Oh, this was very good: the road had become stiff ruts now, dried mud tracks that pulled Driscoll’s Volkswagen right and left, and he grabbed the wheel with both hands, not slowing down as he was jolted around, a grin, almost the old grin, on his face. The bladed road simply ceased and now he was getting close. That there were still these places revived Driscoll, rinsed the eight hundred miles from Houston from his view, and sat him forward. Then, still traveling at twenty miles per hour, his wheels took different tracks and the little car crabbed sideways, jolted suddenly up, and into the bush. Driscoll himself swung and rapped his forehead against the top of the windshield, as he had done a dozen times in the four years he’d been in Central America, and sat back, stopped. He turned off the motor and got out. He already knew the damage: front bumper, trunk lid, compressed suitcase.

Ron Carlson

Ron Carlson is the author of nine books of fiction, most recently the novel Five Skies from Viking. He directs the graduate program in fiction at UC Irvine.

Q&A by Hannah Tinti

HT: Where did the idea for this story come from?
RC: I’ve written four or five stories that have baseball as their world, and in each story life crosses into the game in some way, I see now. It is a game, but real things happen in that game. I remember the idea of some beanball intrigue years ago and I made a note in my book about a story I was going to call “Chin Music” which is often a term for an inside pitch. I kept it around until I knew more about the narrator and his injury and then I just went in. It went much further than I had originally planned.
HT: What was the most challenging aspect of writing this story?
RC: When I saw that I looked up when I was about a third of the way in and I saw it was going to be more involved than I had imagined, something which always happens, I just settled down and let the story grow. It was going to have to be longer to serve all the parts.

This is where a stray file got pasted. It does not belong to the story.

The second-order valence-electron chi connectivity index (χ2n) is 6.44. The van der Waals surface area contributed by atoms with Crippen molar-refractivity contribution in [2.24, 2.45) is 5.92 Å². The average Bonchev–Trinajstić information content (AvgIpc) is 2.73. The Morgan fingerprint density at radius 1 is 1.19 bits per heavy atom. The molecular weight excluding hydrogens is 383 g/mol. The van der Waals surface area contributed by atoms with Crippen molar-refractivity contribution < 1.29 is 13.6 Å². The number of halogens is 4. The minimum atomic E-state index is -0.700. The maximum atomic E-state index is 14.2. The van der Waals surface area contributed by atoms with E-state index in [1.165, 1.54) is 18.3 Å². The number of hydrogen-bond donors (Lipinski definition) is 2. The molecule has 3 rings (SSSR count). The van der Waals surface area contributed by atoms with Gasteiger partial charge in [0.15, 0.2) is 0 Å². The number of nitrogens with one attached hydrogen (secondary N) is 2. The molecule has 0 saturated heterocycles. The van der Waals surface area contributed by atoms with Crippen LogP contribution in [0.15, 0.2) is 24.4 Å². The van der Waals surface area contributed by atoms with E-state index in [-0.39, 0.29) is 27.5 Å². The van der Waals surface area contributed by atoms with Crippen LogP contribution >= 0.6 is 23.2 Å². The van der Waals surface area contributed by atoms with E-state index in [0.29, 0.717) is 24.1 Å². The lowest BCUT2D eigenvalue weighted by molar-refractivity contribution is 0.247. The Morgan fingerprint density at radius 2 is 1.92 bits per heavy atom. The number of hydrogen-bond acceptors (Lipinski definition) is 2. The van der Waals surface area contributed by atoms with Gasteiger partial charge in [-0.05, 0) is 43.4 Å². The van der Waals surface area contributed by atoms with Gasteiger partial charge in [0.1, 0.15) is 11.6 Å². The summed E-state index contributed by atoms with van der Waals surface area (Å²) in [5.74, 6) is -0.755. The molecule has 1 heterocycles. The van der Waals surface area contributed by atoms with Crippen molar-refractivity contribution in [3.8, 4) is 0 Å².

HT: The technical language of baseball in this story is right on target. Have you ever played the game yourself?
RC: Yes, I played from a kid, all kinds of baseball from sandlot to high school. I played at some point every position, and then in my seniority settled on second base from where I could see what was transpiring. I bat right and throw right.
HT: Have you ever witnessed a ‘beanball’?
RC: I’ve seen a lot of batters struck by pitches. It’s part of the game. I’ve never seen anyone intentionally hit someone, I don’t think. Whenever they eject a pitcher in the majors for throwing inside, I’m surprised; it seems like an accident to me. There must be more politics on the field than I can see. When I was nine, the first time I batted in little league in Salt Lake City, I was struck in the head and went down. I don’t know if that colors the story or not. I still remember the name of the pitcher and how dizzy I was standing on first base with chalk (from the baseline) on my face.
HT: The build up of Driscoll’s character is so layered; it’s like he’s on a slow burn. When he killed the commander, I completely bought it. Did it ever surprise you that he had it in him?
RC: That is exactly my response. I was surprised by that action, but I believed it, and it immediately changed my sense of the rest of the story.
HT: The length of this story makes it feel like a novel. Ever think it was going that way, as you were writing? Is it difficult to keep the tight language of a short story when entering a longer form?
RC: This is a story which has enough to be longer, but I decided when I had a draft to make it as tight as I could. I’ve had this experience with other stories. I wanted the compression and density here.
HT: Who’s your favorite baseball team?
RC: I grew up in Salt Lake and we had the Bees from triple A and I loved that old Derks Field which has been renamed, and the team has had many names but now again is called the Bees. As a kid growing up in a town far from the majors, you know the Yankees and my first mitt was embossed with Enos Slaugher’s autograph. I followed Hank Bauer who was number 9 and I always tried to get number 9 on the teams for which I played.
HT: How long did it take you to complete this story?
RC: I’m not really sure. I wrote in it and on it for longer than I could guess, and then I finished it in a month last fall.
HT: What is the best bit of advice about writing you have ever received?
RC: Go with your quirks.
HT: What are you working on now?
RC: I’m rewriting a short novel set in the Wind River Mountains of Wyoming.